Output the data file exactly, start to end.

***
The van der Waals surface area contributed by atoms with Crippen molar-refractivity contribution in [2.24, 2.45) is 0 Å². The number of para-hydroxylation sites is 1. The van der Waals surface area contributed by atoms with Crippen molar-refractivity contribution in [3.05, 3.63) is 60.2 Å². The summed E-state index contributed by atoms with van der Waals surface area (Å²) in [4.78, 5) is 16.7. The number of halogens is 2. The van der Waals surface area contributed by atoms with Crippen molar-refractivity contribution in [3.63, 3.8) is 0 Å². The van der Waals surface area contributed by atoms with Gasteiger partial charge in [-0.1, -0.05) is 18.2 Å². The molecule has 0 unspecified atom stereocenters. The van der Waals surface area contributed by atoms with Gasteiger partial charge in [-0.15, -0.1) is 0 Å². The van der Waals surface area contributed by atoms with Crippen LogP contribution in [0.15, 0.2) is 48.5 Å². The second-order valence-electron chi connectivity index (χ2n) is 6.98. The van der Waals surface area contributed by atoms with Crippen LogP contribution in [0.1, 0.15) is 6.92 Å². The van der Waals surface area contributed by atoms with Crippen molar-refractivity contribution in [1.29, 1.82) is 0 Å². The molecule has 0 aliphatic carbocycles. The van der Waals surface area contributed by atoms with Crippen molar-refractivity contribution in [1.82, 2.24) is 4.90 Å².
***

The van der Waals surface area contributed by atoms with Crippen molar-refractivity contribution in [2.24, 2.45) is 0 Å². The number of para-hydroxylation sites is 1. The van der Waals surface area contributed by atoms with Crippen molar-refractivity contribution in [3.05, 3.63) is 60.2 Å². The summed E-state index contributed by atoms with van der Waals surface area (Å²) in [4.78, 5) is 16.7. The number of halogens is 2. The van der Waals surface area contributed by atoms with Crippen molar-refractivity contribution in [3.63, 3.8) is 0 Å². The van der Waals surface area contributed by atoms with Gasteiger partial charge in [-0.1, -0.05) is 18.2 Å². The molecule has 0 unspecified atom stereocenters. The van der Waals surface area contributed by atoms with Gasteiger partial charge in [-0.15, -0.1) is 0 Å². The van der Waals surface area contributed by atoms with Crippen LogP contribution in [0.15, 0.2) is 48.5 Å². The second-order valence-electron chi connectivity index (χ2n) is 6.98. The van der Waals surface area contributed by atoms with Crippen LogP contribution in [0.1, 0.15) is 6.92 Å². The van der Waals surface area contributed by atoms with Crippen molar-refractivity contribution in [1.29, 1.82) is 0 Å². The molecule has 0 aliphatic carbocycles. The van der Waals surface area contributed by atoms with Crippen molar-refractivity contribution in [1.82, 2.24) is 4.90 Å².